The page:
The outcome was clear to many on election night, but backers of Initiative 522 waited to concede on Thursday evening that its campaign to label genetically modified foods in Washington had lost. Numbers improved in recent days for the Yes on 522 campaign, but nine days after the Nov. 5 election the measure still was trailing by 46,213 votes or nearly 3 percentage points.
Backers blamed their loss on the record $20.13 million in spending by out-of-state food and agribusiness firms, as well as low turnout that suggested a more conservative electorate. Yes on 522 co-chair Trudy Bialac of PCC Markets vowed to return in 2016 with another ballot effort, saying that a presidential election year would bring out more voters and younger ones with a more progressive outlook.
“This fight isn’t over,” Bialac said in the campaign's prepared statement. “We will be back in 2016 to challenge and defeat the out-of-state corporations standing in the way of our right to know.’’
No on 522's outlay set a new record for spending by any one group in a Washington campaign. Only Washington's liquor privatization measure in 2011 drew more spending on all sides of a measure.
The largest single donor to No on 522 was the Grocery Manufacturers Association, which collected more than $11 million from its members. The single largest company to give was Monsanto Co., which makes agricultural products including pesticides and seeds and contributed in excess of $5 million. The GMA still faces legal action for having collecting its money illegally without first registering as a political committee, according to the Washington attorney general, who filed suit against the food industry group and is expected to seek penalties in court.
By contrast, Yes on 522 raised about $8 million and reported spending closer to $7 million. Its biggest donor was Dr. Bronner's Magic Soaps in California, which contributed more than $2.2 million.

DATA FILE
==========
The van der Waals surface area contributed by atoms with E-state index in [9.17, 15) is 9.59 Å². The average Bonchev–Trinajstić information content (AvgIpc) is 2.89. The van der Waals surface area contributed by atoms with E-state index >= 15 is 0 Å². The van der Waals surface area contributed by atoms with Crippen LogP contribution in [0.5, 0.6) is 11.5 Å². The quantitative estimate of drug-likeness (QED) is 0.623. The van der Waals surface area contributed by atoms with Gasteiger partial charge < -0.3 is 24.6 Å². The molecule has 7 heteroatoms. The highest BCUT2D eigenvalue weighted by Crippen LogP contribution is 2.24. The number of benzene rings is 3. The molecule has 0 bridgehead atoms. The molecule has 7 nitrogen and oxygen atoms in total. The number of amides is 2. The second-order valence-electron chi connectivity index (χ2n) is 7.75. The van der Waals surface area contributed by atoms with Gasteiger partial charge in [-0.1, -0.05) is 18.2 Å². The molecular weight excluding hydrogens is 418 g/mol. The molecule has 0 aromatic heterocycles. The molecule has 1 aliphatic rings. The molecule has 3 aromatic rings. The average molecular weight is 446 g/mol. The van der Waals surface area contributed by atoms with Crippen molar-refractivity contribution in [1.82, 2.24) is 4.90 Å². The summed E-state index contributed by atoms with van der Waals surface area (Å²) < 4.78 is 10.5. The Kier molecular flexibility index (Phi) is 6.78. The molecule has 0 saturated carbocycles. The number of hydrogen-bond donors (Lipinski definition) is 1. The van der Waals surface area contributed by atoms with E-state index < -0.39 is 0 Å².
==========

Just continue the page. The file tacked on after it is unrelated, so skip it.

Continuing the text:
The opposition followed the winning script used in the industry’s defeat of a similar California labeling measure in 2012, saturating television, radio and other media with ads claiming the labeling law was confusing and would drive up consumers’ costs. Proponents contended it was the public's right to know what was in their food.
Despite losing by as much as 100,000 votes, proponents refused to admit defeat until Thursday. Here is the statement put out by Yes on 522:
“Seattle – Spending more money than ever before spent in a Washington state ballot measure contest, out-of-state pesticide and junk food industries funded a campaign of lies that deceived Washington voters in this election, leaving consumers in the dark about what is in grocers they are buying and eating. “2013 general election turnout is the lowest ever recorded, skewing older and more conservative, and away from younger, more progressive voters driving the GE labeling movement. These ‘off-year’ election results depict how viable a Washington state GMO labeling ballot measure would be in a presidential election cycle with a much higher, younger, and more progressive voter turnout. While it is unfortunate I-522 did not pass, it has set the stage for victory in 2016. “Thank you to everyone who voted, volunteered, donated and supported this effort,” said Trudy Bialac, co-chair for Yes on 522. “There was lower than expected voter turnout this year. Despite being outspent 3-to-1, we are projecting winning 49 percent of the vote. We are disappointed with the results, but the polling is clear that Washingtonians support labeling and believe they have a right to know. This fight isn’t over. We will be back in 2016 to challenge and defeat the out-of-state corporations standing in the way of our right to know.’’